The reason why CBT has become so pervasive is because it’s easy to undertake research of its effectiveness and so much research has indeed been undertaken. CBT seems to me to be a quite manualised or rule bound counselling approach. When I am being unfair I say to myself that a monkey could do it.
However from the work of Duncan and Miller we know that CBT is no more effective than any other therapy model as a treatment and if you look at the research undertaken, it is the comparison of CBT’s effectiveness against the alternative of doing nothing that has become the clincher. But all therapy is better than doing nothing. And as I understand it, there are no pieces of research which show CBT going head-to-head with another therapy model and of course (following Duncan and Miller), CBT would then be seen to be not particularly special.
So, CBT is better than doing nothing. And the idea of challenging unhelpful thinking – which is the essence of CBT depression treatment – definitely does have its place. And when necessary, I will use CBT type methods. CBT’s future problem solving focus is also to its credit.
The weakness of CBT as a depression cure is also clear. There is no deep understanding of what a depression is and by focusing on thinking, rather than the emotion and feeling that comes before the thinking, CBT will always be hard work and plodding and for many it will just not be up to the task.
Why insight counselling can be the last thing needed
There are many types of insight counselling – by which I mean counselling which essentially explores the past in the belief that this will uncover certain patterns and connections and that this will be a helpful thing to do.
The problem with insight counselling for depression treatment (and there is evidence for this) is that by focusing on the past and the problems of the past, depression can quite easily be made worse. This will be because rumination and worrying can be intensified and so dreaming sleep and exhaustion become worse.
My view is that insight counselling can be immensely valuable for finding out about yourself but before you undertake it, be sure that you are in a healthy and resilient emotional state.
Why medication is rarely the answer for treating depression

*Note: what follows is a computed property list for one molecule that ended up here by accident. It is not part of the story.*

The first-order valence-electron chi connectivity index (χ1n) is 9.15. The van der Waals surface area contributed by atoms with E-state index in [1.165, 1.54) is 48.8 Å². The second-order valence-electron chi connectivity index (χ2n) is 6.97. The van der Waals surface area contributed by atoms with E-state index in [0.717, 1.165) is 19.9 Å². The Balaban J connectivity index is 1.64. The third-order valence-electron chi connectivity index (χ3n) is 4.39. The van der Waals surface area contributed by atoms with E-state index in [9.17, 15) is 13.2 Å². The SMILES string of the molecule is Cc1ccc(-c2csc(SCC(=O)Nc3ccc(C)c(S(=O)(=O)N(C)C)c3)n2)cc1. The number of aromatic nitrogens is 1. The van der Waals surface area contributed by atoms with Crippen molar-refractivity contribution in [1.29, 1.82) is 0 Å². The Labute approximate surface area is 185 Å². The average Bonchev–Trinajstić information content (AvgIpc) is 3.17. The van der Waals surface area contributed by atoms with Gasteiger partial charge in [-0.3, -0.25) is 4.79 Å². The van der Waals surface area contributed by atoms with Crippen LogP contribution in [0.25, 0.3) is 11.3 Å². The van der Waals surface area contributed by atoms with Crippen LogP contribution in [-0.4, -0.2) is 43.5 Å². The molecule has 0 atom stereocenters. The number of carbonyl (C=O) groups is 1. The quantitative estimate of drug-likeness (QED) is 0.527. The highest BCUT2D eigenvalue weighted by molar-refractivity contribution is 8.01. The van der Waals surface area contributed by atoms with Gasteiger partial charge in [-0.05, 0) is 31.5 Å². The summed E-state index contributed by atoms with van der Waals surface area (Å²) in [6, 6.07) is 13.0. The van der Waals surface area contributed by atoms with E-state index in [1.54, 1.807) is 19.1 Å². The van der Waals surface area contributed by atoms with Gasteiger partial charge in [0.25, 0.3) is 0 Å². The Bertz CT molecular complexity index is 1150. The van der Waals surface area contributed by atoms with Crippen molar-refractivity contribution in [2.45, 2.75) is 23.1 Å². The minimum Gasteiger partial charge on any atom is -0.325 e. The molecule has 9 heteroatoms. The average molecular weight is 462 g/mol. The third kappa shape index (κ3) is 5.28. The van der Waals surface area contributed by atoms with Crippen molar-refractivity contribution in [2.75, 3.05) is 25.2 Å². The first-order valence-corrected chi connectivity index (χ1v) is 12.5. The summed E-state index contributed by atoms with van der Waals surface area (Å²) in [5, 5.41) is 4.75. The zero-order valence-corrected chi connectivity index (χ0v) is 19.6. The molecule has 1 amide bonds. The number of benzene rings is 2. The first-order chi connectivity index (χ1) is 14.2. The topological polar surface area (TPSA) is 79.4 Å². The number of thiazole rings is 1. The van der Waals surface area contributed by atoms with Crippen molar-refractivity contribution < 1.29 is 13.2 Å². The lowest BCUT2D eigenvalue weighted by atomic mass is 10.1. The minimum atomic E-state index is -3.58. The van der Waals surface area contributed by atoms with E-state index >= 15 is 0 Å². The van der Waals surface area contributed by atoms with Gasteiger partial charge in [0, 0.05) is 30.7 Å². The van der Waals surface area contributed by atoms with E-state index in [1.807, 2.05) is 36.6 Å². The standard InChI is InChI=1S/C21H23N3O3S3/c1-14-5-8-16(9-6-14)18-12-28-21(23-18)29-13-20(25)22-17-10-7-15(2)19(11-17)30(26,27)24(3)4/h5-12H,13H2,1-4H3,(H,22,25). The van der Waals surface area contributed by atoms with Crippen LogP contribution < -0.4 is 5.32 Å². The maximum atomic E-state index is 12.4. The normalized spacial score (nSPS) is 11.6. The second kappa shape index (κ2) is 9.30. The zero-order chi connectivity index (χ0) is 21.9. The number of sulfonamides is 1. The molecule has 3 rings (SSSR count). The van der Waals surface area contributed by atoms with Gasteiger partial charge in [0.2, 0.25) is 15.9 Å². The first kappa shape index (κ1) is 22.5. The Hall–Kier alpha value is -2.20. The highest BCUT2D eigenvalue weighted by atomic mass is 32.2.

Anti-depressants seem to have beneficial effects on some, due to the fact that they reduce REM sleep. Some people describe taking SSRI’s as allowing them to “take a holiday from the worry”. This may be enough to lift them from the cycle of depression. Others suffer from side effects or dislike the slightly “spaced” feelings they get whilst on these drugs. Some people feel that taking a pill will only mask the symptoms but will not address the underlying issues which may be due to unmet emotional needs.
There is now a growing literature and an evidence base which is exposing the scandal of the use of antidepressants (SSRIs) for the treatment of depression. The closer you look at the evidence of efficacy, the more it disappears. We know that pharmaceutical companies control, suppress and manipulate the evidence. We are also now aware that SSRIs create addictions and dependency. There will also often be side effects, some of which will be very serious.
Practically, the effects of anti-depressants can sometimes make the therapeutic process harder or longer, but some people clearly benefit from the help they can give. The conclusions of independent researchers (ie independent of the pharmaceutical companies) is that SSRIs are barely better than placebos.
But if you are using anti-depressants I can still help you.
Please be aware finally that it is often not safe to suddenly stop using SSRI’s. If you want to stop I recommend that you consult your doctor.
GPs View On Anti-Depressants
(Mental Health Foundation)
- GPs are lukewarm in their attitude to anti-depressants. 71% believe them to be ‘quite effective’ but 57% say they are over-prescribed.
55% of GPs prescribe anti-depressants as their first depression treatment response for mild or moderate depression, although only 35% believe anti-depressant medication is the most effective intervention for these conditions.
- 42% of GPs feel that most patients given anti-depressants would be as likely to get better if they were unknowingly prescribed a placebo.
- 78% of GPs have prescribed an anti-depressant in the last three years despite believing that an alternative treatment might have been more appropriate.